NASA Astronaut to Visit Progressive Technologies



Grand Rapids, MI, August 6, 2009 – NASA Astronaut Gregory H. Johnson will visit Progressive Technologies Inc. on Thursday, August 13, 2009.

The visit is being sponsored by Alliant Techsystems (NYSE: ATK), the producer of the space shuttle Reusable Solid Rocket Motors (RSRM) and the Ares I first stage. Progressive has produced over 16 different automated surface treatment systems for manufacture and refurbishment of the shuttles RSRMs. These systems include abrasive blasting, waterjet cleaning, glass bead peening, and eddy current inspection equipment all installed at ATK facilities in Utah.

“We are very excited to have Colonel Johnson take the time to visit our facility,” said Lewis Van Kuiken, president of Progressive. “This is a great opportunity for our employees to get some insight into the space program and to hear firsthand experience from an astronaut who piloted a shuttle mission. As a supplier to the aerospace industry it is reaffirming for all of us at Progressive to hear how the products and services we provide contribute to the overall success of ATK and NASA”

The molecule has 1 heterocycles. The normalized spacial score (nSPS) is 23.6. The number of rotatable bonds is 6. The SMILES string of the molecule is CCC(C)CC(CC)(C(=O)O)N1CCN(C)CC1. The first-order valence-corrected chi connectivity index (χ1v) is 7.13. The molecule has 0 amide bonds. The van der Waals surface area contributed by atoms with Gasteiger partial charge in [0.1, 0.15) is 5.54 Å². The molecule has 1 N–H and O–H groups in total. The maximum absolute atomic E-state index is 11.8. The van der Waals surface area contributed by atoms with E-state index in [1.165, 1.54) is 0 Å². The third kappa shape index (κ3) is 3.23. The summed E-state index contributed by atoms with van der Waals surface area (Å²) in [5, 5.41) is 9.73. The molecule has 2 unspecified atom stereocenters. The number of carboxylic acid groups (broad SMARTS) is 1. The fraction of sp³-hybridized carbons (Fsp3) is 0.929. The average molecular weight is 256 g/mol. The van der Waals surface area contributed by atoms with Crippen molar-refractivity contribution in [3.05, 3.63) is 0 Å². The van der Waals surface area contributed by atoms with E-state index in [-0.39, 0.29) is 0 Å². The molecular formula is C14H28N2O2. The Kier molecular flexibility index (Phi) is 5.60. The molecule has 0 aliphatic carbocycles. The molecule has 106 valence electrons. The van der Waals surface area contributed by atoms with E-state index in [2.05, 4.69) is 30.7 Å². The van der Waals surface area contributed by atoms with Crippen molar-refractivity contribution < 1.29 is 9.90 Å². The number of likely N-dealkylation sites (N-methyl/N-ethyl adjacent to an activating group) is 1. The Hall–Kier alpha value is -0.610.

“Through this personal contact, employees can put the names with the faces,” said Trina Patterson ATK Space Systems spokesperson. “Progressive Technologies can meet the astronaut, share stories and the visit provides an opportunity to let the team understand how important their work is to the space program and the future of space exploration.”

Colonel Johnson was pilot of STS-123 Endeavour (March 11-26, 2008) which completed both launch and landing at night. The 25th Shuttle/Station assembly mission, Endeavour’s crew delivered the Japanese Experiment Logistics Module – Pressurized Section, the first pressurized component of JAXA’s Kibo Laboratory, and the final element of the station’s Mobile Servicing System, the Canadian-built Dextre, also known as the Special Purpose Dextrous Manipulator. In addition to pilot duties aboard Endeavour, he was a primary robotic arm operator, employing both the Space Shuttle and International Space Station (ISS) robotic arms in support of numerous tasks throughout the mission.

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